Tuesday, August 05, 2014

What I am reading 8/5/2014 - The FBI Is watching YOU!!

Endgadget - Google pulls Gaza-themed Android app from Play Store following outcry -
it took the rare step of policing content by removing Bomb Gaza, a game that made light of the current conflict between Israel and the Palestinian group Hamas.
 The comments on these stories are always enlightening.  THis one is no exception.

Gizmodo - Comcast and TWC Boost Speeds Where They Have Actual Competition -
If you're looking for one clear, real-world example of why Comcast and Time Warner Cable shouldn't be allowed to merge, let it be this: in one of the few areas of the country where the two cable giants face legitimate competition, they're actually upping their speeds.
If only there were some filed of human endeavor that could explain such behavior.  

Re/code - Researchers Reconstruct Speech Recorded in the Vibrations of a Potato Chip Bag. No, Seriously. -
Researchers have figured out how to turn everyday objects into “visual microphones” by developing a software algorithm that can translate vibrations picked up on high-speed video into the sounds that caused them.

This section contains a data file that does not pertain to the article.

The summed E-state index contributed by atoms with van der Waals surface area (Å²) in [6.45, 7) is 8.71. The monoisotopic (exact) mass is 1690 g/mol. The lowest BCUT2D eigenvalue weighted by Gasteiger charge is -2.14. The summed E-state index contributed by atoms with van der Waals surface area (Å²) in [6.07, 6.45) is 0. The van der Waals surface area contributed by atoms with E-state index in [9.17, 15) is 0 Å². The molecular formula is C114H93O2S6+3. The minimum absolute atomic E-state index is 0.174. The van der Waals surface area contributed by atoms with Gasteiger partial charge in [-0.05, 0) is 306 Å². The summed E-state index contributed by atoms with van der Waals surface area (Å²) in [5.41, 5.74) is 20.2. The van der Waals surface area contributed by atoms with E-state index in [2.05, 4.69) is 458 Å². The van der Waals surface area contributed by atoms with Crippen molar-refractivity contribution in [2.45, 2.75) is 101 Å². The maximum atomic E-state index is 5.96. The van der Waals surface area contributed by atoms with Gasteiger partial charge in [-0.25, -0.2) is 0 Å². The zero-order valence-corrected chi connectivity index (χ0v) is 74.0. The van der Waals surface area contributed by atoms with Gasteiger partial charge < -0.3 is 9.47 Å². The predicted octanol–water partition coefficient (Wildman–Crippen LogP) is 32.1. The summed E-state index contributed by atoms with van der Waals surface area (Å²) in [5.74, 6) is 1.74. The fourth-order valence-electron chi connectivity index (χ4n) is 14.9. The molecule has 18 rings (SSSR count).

Time to start blacking out windows.

Wired - Visit the Wrong Website, and the FBI Could End Up in Your Computer -
Security experts call it a “drive-by download”: a hacker infiltrates a high-traffic website and then subverts it to deliver malware to every single visitor. It’s one of the most powerful tools in the black hat arsenal, capable of delivering thousands of fresh victims into a hackers’ clutches within minutes.
Now the technique is being adopted by a different kind of a hacker—the kind with a badge. For the last two years, the FBI has been quietly experimenting with drive-by hacks as a solution to one of law enforcement’s knottiest Internet problems: how to identify and prosecute users of criminal websites hiding behind the powerful Tor anonymity system.

Kind of scary, but just goes to show again that while the government as whole overarching entity may verge on incompetence that is mainly due to bureaucratic inertia.  There are pockets of extremely competent people working inside it.
Post a Comment

OSCP begins

There was a little bit of confusion on when I was supposed to start this - initially I thought the 19th, then I got an email saying the ...